A resonant documentary about the razing of the New Delhi colony called Kathputli.
Jimmy Goldblum and Adam Weber’s “Tomorrow We Disappear” chronicles the razing of a colorful New Delhi colony called Kathputli, destroyed by upscale developers to construct a mall and luxury skyscraper. Though the spectacle of the very rich driving their poorer brethren out of long-established neighborhoods grows steadily more universal, the creative, vibrant nature of the community involved — home to some 3,000 street artists and their families — grants the documentary a particular resonance. Focusing on practitioners of ancient folk-art traditions threatened by the move, this entertaining mix of pathos and sword swallowing could sustain niche play before TV beckons.
The developers throw up endless rows of identical, jerrybuilt, barrack-like shacks in the middle of nowhere, with insufficient water and few amenities to serve as supposedly two-year housing for colony inhabitants before they can be assigned lodgings of some sort in the new luxury complex. Residents must accept the move in order to qualify for the temporary digs, and opinions on whether or not to sign differ vociferously: Some are eager to assure themselves of a place to stay, some explore all legal and artistic means of protest before bowing to the inevitable, and some simply refuse to grant legitimacy to the proceedings.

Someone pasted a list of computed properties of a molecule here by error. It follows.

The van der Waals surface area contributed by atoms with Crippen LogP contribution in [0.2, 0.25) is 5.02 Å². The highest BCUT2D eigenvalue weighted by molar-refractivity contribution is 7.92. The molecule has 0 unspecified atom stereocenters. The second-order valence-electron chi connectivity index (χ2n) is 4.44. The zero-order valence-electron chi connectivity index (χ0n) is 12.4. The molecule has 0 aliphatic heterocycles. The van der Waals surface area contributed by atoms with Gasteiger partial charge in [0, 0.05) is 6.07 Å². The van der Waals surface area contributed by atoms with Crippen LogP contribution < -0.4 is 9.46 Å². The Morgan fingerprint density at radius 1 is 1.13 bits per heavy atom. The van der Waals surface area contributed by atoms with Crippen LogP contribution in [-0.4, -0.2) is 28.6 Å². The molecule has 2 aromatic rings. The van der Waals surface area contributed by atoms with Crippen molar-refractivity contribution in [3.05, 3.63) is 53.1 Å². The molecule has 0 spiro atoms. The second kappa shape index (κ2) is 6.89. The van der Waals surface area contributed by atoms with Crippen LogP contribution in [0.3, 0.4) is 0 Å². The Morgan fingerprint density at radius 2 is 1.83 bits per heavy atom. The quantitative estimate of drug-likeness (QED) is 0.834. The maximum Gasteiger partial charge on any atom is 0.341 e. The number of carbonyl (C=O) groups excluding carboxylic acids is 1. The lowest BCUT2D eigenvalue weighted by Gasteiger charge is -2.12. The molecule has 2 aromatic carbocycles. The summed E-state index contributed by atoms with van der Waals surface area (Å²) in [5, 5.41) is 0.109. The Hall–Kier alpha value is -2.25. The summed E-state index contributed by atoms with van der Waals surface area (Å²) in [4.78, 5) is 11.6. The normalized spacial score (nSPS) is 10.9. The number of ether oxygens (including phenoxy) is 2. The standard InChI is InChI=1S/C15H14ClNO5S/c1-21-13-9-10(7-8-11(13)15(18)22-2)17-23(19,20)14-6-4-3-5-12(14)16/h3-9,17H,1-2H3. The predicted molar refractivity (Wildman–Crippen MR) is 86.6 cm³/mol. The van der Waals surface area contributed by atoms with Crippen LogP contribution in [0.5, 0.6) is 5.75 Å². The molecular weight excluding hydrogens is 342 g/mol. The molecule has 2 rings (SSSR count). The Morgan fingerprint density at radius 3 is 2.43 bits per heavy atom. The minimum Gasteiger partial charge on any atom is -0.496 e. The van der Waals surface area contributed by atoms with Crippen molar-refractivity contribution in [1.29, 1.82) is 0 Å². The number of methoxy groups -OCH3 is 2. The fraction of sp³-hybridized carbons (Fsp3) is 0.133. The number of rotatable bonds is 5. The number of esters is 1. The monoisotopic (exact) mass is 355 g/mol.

Although the colony, as it stands, is indubitably a slum, the temporary quarters already seem only a slight improvement. Over the decades, the artists have built colorful housing tailored to their needs, with open roofs conducive to lively exchanges, open-air workplaces, and shared play areas for the children. The developers’ regimented rows of steep-roofed, one-size-fits-all huts answer none of these people’s peculiar requirements.
Puran Bhatt, a renowned puppeteer whose work garnered India’s prestigious Akademi Award and appreciation in 25 countries, displays full consciousness of the irony of his situation. As he tours a museum exhibit of traditional Indian arts, rhapsodizing over the beauty of the artifacts on display, he bemoans the dual fate of the folk artist, revered as part of the country’s cultural history and reviled as a member of the “undeserving” poor. He is seen training his sons in the art of puppetry (their manipulations already quite expressive) and spearheading a jubilant parade of artists to call attention Kathputli’s plight and the heritage its destruction imperils. His 15-foot puppets are certainly attention-getters, but would take up more space than the proposed huts could furnish.
Bhatt’s friend Rahman Shah is likewise shown inculcating his youngsters in an age-old art, in his case magic. While the crowds (and the viewer) duly appreciate his skill, the police now suddenly prevent him from plying his craft, demanding huge bribes far surpassing his means. He seriously considers leaving Delhi, despite his deep roots in the city.
Maya Pawar, a pretty, fearless young acrobat who picks up needles with her eyelids and tightrope-walks while balancing various objects, is the only protagonist who regards the change with any hope. Like Bhatt, she sees the writing on the wall and the lack of any long-term future for folk artists. An accident having left her barren, she will have no children to pass her knowledge on to, and dreams instead of becoming a teacher once the colony is disbanded.
Helmers Goldblum and Weber make no secret of their advocacy, though they left out much of the scandal which has plagued the new development. Rather than exclaiming over all-too-familiar greed and corruption, though, the filmmakers mainly focus on simply recording this fascinating community as it struggles to cope with a world that will be poorer for its absence.